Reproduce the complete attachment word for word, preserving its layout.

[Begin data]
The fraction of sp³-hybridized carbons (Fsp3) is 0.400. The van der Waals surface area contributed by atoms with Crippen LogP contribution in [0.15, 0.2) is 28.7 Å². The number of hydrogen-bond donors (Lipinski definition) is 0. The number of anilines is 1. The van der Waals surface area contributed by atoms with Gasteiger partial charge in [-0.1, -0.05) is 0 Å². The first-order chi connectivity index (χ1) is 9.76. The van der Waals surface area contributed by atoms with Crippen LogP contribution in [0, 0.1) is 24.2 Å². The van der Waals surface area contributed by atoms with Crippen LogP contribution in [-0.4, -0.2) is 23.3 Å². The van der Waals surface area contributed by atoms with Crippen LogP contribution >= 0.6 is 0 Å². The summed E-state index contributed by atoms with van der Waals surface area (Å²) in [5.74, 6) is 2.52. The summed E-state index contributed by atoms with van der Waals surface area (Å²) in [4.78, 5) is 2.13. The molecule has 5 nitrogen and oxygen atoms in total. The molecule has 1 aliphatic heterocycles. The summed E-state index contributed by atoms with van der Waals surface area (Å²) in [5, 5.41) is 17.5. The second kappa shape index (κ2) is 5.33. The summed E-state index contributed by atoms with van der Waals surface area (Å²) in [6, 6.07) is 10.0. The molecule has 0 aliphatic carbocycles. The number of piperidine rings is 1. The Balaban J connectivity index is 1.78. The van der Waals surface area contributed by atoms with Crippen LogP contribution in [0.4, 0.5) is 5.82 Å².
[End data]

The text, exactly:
The fraction of sp³-hybridized carbons (Fsp3) is 0.400. The van der Waals surface area contributed by atoms with Crippen LogP contribution in [0.15, 0.2) is 28.7 Å². The number of hydrogen-bond donors (Lipinski definition) is 0. The number of anilines is 1. The van der Waals surface area contributed by atoms with Gasteiger partial charge in [-0.1, -0.05) is 0 Å². The first-order chi connectivity index (χ1) is 9.76. The van der Waals surface area contributed by atoms with Crippen LogP contribution in [0, 0.1) is 24.2 Å². The van der Waals surface area contributed by atoms with Crippen LogP contribution in [-0.4, -0.2) is 23.3 Å². The van der Waals surface area contributed by atoms with Crippen LogP contribution >= 0.6 is 0 Å². The summed E-state index contributed by atoms with van der Waals surface area (Å²) in [5.74, 6) is 2.52. The summed E-state index contributed by atoms with van der Waals surface area (Å²) in [4.78, 5) is 2.13. The molecule has 5 nitrogen and oxygen atoms in total. The molecule has 1 aliphatic heterocycles. The summed E-state index contributed by atoms with van der Waals surface area (Å²) in [5, 5.41) is 17.5. The second kappa shape index (κ2) is 5.33. The summed E-state index contributed by atoms with van der Waals surface area (Å²) in [6, 6.07) is 10.0. The molecule has 0 aliphatic carbocycles. The number of piperidine rings is 1. The Balaban J connectivity index is 1.78. The van der Waals surface area contributed by atoms with Crippen LogP contribution in [0.4, 0.5) is 5.82 Å².